The kind of censorship that assumes nothing bad or “grown up” happens to or around kids just never ceases to make me furious. Because are they (are we) suppose to wait till we’re 18 to see the ugliness or even non-heteronormative joy we experience represented in a way that relates to us? That gives us an idea we can live through it because this character or author did?

    Zero to punchy feelings guaranteed.

  2. Carolyn alludes to this in her post, but consider this my annual pedantic reminder that the vast majority of challenges are resolved WITHOUT banning books because of the hard work of librarians and teachers, along with (hopefully) their administrators, colleagues, and communities, to establish and follow procedures that allow the best interests of their service populations to be met.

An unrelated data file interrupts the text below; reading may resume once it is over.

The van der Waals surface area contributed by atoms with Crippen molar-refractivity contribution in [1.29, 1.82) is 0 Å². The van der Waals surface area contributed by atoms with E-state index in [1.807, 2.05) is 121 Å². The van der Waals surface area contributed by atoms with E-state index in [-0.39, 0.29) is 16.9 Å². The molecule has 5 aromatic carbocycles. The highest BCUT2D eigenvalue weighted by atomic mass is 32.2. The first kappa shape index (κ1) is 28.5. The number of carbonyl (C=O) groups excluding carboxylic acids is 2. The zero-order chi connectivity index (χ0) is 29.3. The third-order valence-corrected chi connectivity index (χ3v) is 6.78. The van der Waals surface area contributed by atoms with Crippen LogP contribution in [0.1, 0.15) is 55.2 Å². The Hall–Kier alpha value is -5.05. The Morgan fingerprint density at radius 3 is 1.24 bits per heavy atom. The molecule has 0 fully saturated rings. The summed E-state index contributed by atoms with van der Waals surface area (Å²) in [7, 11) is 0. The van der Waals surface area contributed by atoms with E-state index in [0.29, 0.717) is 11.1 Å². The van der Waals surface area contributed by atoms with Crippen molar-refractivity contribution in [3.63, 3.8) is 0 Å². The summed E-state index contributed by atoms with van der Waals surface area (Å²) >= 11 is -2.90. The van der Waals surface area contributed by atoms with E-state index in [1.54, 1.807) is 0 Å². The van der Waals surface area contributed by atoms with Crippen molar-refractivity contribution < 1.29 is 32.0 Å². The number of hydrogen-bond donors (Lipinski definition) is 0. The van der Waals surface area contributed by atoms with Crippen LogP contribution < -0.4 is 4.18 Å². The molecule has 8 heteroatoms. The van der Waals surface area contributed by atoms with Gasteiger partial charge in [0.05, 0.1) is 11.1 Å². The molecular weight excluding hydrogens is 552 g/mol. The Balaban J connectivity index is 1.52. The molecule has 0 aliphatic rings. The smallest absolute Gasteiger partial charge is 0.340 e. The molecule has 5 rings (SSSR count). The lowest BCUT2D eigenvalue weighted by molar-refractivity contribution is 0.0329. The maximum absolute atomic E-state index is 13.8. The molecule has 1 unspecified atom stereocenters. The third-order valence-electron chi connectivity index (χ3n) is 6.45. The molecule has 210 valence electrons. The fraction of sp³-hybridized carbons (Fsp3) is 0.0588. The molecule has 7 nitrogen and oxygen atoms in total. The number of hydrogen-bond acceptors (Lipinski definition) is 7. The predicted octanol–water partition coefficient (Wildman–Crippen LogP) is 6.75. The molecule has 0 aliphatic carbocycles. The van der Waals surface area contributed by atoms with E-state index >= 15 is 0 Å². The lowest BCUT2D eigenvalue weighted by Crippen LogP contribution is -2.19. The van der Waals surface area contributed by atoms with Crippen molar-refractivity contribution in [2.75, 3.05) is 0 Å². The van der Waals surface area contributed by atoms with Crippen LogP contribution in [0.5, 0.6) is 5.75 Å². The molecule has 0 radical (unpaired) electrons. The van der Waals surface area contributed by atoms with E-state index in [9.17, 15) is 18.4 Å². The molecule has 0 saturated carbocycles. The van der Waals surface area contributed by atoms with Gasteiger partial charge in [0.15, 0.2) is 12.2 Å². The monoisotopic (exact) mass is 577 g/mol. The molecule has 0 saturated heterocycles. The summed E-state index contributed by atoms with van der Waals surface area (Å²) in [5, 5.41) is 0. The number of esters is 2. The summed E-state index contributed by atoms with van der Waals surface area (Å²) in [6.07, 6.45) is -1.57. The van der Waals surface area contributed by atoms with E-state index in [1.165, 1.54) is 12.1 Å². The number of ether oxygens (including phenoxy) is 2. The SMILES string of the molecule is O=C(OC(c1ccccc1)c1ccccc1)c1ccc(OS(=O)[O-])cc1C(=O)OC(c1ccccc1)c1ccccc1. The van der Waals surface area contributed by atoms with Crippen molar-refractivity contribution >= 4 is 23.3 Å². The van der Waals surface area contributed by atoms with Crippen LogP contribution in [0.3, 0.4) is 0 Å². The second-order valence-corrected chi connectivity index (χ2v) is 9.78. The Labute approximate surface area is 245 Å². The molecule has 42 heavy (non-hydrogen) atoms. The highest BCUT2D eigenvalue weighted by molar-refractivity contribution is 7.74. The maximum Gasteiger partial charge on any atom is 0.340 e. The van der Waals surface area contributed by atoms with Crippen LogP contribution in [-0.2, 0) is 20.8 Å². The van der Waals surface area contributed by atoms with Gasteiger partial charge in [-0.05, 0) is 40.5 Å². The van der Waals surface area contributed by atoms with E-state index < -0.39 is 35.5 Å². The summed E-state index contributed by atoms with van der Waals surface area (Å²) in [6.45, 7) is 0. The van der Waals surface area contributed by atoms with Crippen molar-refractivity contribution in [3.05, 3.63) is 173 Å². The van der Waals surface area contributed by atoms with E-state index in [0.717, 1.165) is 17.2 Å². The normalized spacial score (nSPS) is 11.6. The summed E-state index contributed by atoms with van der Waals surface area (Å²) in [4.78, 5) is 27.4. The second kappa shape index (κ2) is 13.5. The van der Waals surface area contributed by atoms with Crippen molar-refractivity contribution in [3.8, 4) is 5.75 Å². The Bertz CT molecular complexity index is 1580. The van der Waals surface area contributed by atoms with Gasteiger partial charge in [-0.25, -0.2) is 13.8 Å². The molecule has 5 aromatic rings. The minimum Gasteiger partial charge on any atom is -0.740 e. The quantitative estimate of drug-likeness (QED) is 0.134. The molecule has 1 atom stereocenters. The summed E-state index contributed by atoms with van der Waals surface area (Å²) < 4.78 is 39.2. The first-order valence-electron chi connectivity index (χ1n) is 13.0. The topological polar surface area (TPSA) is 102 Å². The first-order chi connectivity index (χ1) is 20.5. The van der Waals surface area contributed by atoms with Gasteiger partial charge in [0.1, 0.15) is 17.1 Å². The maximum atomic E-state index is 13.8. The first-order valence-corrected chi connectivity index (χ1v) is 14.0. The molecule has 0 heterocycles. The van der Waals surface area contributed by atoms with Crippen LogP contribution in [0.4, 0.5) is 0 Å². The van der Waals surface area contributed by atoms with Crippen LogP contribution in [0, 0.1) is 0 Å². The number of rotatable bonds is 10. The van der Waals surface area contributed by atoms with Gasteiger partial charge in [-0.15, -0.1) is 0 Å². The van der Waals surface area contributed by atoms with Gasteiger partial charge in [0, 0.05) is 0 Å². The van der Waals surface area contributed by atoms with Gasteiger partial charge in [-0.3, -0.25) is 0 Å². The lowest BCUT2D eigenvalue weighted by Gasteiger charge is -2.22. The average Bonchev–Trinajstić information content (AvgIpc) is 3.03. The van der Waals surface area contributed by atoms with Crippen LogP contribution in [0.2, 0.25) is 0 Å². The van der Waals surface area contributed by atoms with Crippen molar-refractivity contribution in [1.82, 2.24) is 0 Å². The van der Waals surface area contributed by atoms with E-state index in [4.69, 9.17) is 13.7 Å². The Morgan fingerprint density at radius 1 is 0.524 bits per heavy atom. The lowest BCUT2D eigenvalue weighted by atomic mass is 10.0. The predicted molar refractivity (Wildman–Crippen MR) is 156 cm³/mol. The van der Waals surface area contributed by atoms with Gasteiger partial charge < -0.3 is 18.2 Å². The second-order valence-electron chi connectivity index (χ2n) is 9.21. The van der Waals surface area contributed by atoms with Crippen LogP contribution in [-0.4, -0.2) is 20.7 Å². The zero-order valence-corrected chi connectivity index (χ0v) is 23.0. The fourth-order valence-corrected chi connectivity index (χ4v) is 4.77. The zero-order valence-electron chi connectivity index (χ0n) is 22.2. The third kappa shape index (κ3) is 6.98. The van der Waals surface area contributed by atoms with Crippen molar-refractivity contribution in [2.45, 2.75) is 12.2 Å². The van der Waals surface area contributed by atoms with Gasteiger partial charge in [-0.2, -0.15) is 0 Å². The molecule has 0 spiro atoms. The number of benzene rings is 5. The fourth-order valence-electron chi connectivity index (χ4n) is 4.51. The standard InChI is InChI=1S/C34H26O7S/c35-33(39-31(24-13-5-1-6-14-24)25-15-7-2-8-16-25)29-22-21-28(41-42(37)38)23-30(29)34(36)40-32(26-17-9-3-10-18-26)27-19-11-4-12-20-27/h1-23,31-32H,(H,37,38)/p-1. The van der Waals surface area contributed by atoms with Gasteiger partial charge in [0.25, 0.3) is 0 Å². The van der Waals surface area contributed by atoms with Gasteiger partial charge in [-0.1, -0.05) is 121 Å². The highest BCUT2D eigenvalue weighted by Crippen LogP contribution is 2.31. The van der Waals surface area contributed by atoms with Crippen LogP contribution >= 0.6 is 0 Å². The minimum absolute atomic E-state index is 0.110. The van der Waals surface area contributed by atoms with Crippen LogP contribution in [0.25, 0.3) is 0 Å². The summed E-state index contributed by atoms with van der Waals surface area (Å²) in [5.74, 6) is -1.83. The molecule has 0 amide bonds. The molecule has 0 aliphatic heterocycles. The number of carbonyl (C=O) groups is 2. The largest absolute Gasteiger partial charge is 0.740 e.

tl;dr “frequently challenged” != “frequently banned”; thank a librarian today.

  3. I don’t remember homosexuality in I Know Why the Caged Bird Sings – oh, except that she was worried that getting pubic hair meant she was a lesbian until her mom explained things.

    I think I read it in high school and it was probably the first book I read about CSA and certainly the first I’d read by a survivor and it meant the world to me.

  4. Obviously not the point, but I don’t recall there being any queer content in I Know Why the Caged Bird Sings. As another commenter stated, I think the author thinks she might be a lesbian briefly because she doesn’t really understand what it means, but that’s the extent of it. Banning any of these books is ridiculous and awful, but wanting to ban a book that bascially just references the fact that homosexuality exists is really beyond the pale.